Another postal service and another language.  This time, our marking on the letter is in German and it reads "nach abgang der post" which means "after the post has left."

It does not seem possible that this marking had anything to do with a train since I cannot find any record of railways there until decades later.  Of course, it is always possible that a mailcoach was missed, but I think that this letter may have missed the boat!

Both cities were reasonably significant ports on the Adriatic Sea and it seems reasonable to expect coastal steamers to carry mail between them.  It is also reasonable to expect that there were also mail coach routes.  So, I can't say for sure whether this missed the next scheduled boat or the next scheduled mail coach.  But, one thing is for sure - it missed something! 

*Pola is now a part of Croatia and is known as Pula.  The distance, via ground routes, is approximately 140 km between Trieste and Pola.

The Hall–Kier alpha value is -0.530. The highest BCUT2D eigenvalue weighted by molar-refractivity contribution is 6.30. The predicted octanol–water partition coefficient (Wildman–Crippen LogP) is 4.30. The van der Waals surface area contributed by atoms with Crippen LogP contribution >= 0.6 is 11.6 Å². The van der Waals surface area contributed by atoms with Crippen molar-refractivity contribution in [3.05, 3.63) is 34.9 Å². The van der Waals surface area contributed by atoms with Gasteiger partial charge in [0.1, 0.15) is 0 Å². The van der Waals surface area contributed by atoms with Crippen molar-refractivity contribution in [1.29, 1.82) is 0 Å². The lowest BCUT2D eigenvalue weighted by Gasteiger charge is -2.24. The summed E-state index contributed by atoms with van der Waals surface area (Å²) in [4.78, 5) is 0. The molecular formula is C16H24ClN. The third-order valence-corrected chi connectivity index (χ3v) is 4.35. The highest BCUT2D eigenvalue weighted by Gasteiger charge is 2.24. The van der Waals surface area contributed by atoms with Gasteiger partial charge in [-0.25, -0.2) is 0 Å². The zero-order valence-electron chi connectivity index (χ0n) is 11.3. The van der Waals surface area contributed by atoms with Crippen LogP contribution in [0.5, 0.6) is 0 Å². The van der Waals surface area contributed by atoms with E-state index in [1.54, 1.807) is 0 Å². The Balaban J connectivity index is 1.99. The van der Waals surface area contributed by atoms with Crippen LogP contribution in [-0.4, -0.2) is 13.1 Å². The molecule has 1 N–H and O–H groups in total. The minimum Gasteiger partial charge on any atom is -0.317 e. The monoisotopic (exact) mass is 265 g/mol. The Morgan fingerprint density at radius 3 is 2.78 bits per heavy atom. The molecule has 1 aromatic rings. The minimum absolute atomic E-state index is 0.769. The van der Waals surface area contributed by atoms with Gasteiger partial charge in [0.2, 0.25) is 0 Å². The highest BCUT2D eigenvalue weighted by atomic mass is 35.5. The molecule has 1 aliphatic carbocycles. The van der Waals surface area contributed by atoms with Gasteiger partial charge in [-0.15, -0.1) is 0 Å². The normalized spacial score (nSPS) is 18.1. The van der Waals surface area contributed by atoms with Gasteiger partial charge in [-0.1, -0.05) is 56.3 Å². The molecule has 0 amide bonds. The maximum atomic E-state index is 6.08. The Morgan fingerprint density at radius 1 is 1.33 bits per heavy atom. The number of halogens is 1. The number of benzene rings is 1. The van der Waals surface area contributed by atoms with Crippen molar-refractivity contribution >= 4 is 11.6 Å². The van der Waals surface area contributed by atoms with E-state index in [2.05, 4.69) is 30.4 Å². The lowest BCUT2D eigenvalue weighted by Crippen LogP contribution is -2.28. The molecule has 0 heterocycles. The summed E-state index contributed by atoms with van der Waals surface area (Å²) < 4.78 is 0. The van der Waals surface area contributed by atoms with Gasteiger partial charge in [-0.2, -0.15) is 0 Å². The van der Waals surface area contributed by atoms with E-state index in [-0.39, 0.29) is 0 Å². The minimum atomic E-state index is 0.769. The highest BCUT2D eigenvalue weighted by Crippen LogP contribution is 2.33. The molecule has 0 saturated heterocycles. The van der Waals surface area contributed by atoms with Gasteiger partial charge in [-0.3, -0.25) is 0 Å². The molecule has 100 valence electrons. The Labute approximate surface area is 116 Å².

It's nice that you wanted to catch the Asia, but....

Persons who availed themselves of trans-Atlantic mail services in the 1860s were often well-versed in the comings and goings of the mail packets (ships) and would often write a directive on the envelope or wrapper for a particular ship sailing.  On the bottom left of the envelope shown below we see the words "p(er) Cunard Steamer Asia from Boston April 25."  The docketing at the left indicates that the contents were datelined April 24, 1866 but, sadly, the contents are no longer with the envelope.

Generally speaking, the postal clerks at exchange offices (those post offices that handled mail to and from countries outside the United States) were charged with getting the mail to the destination via the fastest available route.  So, the docket indicating which ship this item should sail on was not as necessary as it might have been in prior decades. Still the sender of this piece of mail found it necessary to try to show that an April 25 sailing departure was expected.  

Is it possible they put it there in an attempt to impress upon the recipient that if it did not go that way, the postal service might be to blame for any delay?